When the battery type setter 4 selects a manganese battery at the time when a power quantity is equal to 5 W, the clock selector 8 selects the clock frequency of either one of 32 MHz in the case where the operable time which was input by the time setter 2 lies within one hour, 16 MHz in the case where the operable time exceeds 1 hour and lies within 1 hour and 40 minutes, 8MHz in the case where the operable time exceeds 1 hour and 40 minutes (hereinafter, simply referred to as 1H 40M) and lies within 2H 30M, and 4 MHz in the case where the operable time exceeds 2H 30M and lies within 3H 20M. If the operable time exceeds 3H 20M, the alarm display 9 displays an alarm message indicating that the maximum operable time is equal to 3H 20M in the display device 32.

When the battery type setter 4 selects an alkaline battery at the time when the power quantity is equal to 10 W, the clock selector 8 selects the clock frequency of either one of 32 MHz in the case where the operable time which was input by the time setter 2 lies within 2H, 16 MHz in the case where the operable time exceeds 2H and lies within 3H 20M , 8 MHz in the case where the operable time exceeds 3H 20M and lies within 5H, and 4 MHz in the case where the operable time exceeds 5H and lies within 6M 40M . If the operable time exceeds 6M 40M , the alarm display 9 displays an alarm message shown in FIG. 9 in the display device 32.

According to the first embodiment as mentioned above, when a dry battery is replaced, by inputting the operable time of the apparatus until the next replacement and a type of the battery, it is possible to calculate a power consumption of the whole apparatus so that the apparatus can be used until the next battery replacement and to select the corresponding clock frequency.

In the embodiment, although the dry battery has been used as a power source, a storage battery can be also used.

FIG. 11 is a block diagram showing the second embodiment of a power manager of the invention.

The power manager 1B has the time buffer 3, the battery type setter 4, the power quantity buffer 5, the power buffer 7, the clock selector 8, and the alarm display 9 which are similar to those of the first embodiment and further has a time setter 11, a time buffer 12, a timer 13, and a power calculator 6B. The power manager 1B doesn't input the operable time of the apparatus until the next battery replacement as in the first embodiment but inputs the time of the next battery replacement as shown in a display screen in FIG. 12.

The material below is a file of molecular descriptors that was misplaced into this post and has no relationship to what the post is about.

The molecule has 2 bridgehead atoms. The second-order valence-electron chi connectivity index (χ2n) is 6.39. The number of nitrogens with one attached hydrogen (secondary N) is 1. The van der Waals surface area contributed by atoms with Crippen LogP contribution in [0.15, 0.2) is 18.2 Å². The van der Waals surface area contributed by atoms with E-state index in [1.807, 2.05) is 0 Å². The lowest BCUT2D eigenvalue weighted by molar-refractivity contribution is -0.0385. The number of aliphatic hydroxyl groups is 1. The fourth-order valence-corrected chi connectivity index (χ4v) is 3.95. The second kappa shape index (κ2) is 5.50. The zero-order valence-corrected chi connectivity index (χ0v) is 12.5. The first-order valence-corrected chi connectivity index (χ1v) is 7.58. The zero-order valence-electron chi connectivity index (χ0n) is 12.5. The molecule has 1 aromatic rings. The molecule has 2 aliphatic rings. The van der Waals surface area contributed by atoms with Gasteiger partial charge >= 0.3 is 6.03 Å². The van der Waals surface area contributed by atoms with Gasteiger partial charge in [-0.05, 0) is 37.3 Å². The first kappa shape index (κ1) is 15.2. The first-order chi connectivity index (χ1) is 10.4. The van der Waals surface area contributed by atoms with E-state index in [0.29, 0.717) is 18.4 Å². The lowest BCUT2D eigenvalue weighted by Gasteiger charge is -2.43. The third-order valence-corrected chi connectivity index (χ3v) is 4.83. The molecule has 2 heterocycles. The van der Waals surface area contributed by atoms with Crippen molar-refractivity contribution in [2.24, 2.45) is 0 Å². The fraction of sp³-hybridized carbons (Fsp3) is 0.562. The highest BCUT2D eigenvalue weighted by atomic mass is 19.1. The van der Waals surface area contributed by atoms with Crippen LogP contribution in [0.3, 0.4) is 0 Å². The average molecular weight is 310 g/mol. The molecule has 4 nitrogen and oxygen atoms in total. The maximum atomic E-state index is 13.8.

The time setter 11 recognizes, as a character, the value of the time of the next battery replacement which was written by the pen 23 onto a display screen shown in FIG. 12 and sets into the time buffer 12.

The timer 13 Generates the present time which was counted up every one second to the power calculator 6B.

The power calculator 6B obtains a difference between the time set in the time buffer 12 and the time from the timer 13 and sets the obtained time into the time buffer 13 and further, obtains the residual power quantity every time the power changes and sets into the power buffer 7. Namely, the value (residual power quantity) which is obtained by subtracting [powertime (time which was set in the time buffer 3)] as a power consumption from the power quantity which was set in the power quantity buffer 5 is set every time the power changes. On the other hand, the power calculator 6B determines a power distribution until the set time on the basis of the value and the power quantity which were set in the power quantity buffer 5, thereby setting into the power buffer 7.

The operation of the second embodiment will now be described in accordance with a flowchart of FIG. 13.

After the battery replacement, a battery type is input by the battery type setter 4 (S1).

The battery type setter 4 sets the initial value of the power quantity into the power quantity buffer 5 according to FIG. 7 (S2).

The normal operation as a present electronic apparatus is performed (S3).

When there is an input by the time setter 11, the time setter 11 sets the next battery replacement time into the time buffer 12 (S4) and step S9 follows. If NO, step S5 follows.